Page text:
Lynn Goldsmith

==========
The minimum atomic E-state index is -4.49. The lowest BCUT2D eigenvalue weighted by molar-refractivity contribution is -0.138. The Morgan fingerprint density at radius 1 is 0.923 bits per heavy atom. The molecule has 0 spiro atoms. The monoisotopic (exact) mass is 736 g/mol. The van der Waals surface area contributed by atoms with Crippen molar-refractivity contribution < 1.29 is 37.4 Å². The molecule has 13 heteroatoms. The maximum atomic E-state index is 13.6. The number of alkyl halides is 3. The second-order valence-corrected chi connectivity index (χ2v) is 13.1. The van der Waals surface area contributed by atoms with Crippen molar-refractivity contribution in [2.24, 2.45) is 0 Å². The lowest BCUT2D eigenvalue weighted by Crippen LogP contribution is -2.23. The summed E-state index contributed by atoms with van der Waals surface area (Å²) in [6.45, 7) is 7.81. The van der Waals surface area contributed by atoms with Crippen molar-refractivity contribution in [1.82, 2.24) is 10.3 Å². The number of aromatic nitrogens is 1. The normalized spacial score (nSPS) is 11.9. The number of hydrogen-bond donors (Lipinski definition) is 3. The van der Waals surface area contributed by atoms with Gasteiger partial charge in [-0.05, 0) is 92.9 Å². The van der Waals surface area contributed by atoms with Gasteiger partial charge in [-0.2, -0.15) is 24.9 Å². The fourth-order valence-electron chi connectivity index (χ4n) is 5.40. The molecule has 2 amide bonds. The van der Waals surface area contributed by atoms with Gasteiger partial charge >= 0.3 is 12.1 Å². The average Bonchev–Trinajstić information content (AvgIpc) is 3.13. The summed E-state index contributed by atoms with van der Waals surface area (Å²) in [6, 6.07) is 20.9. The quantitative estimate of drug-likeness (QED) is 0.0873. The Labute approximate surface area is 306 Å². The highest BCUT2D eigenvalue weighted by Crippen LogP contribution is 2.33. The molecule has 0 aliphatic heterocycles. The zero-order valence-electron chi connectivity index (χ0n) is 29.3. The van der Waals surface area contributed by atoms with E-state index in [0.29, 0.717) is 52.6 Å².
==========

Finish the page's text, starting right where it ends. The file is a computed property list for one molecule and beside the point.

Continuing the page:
Music can trigger something very private, something that we already know about ourselves, but may have forgotten. More often than not, it’s about our shared sense of loss, our inability to fit a preconceived mold, our restlessness. I felt very lonely as a child and it was music that connected me to love. Without Little Richard, the Heartbeats, the Cadillacs, the Shirelles, the Teddy Bears, Elvis, Aretha Franklin and American Bandstand, life would have been extremely empty. Growing up, my connection to love seemed tied to the stirrings I felt dancing in my bedroom with the closet doorknob or singing into the mirror. When I played my records or listened to the radio, I was no longer alone in the universe. Later, during my college years, musicians influenced the way I thought. We were soldiers out to challenge ideas about what to wear, where to war, and how to just ?be.? We were unified by the music. This is why musicians became the dominate subjects of my photography. Having the opportunity to be close to the makers of the music has provided an important part of my spiritual evolution. I’ve realized how the music that flows through a person has little to do with their conscious awareness of what they’re singing about or playing and - that it doesn’t matter. These are the bodies that carry the songs to us. These are the messengers, chosen by us to play out our passions. These are people like the rest of us. Some generous, some selfish. Some genuine, some false. Fame adds to or subtracts from their beauty, their usefulness as artists, and often from their own humanity. They mirror our self-projection. My work is that reflection. On outward appearances PhotoDiary appears to be a collection of rock celebrity photos, but it is in fact, my story.

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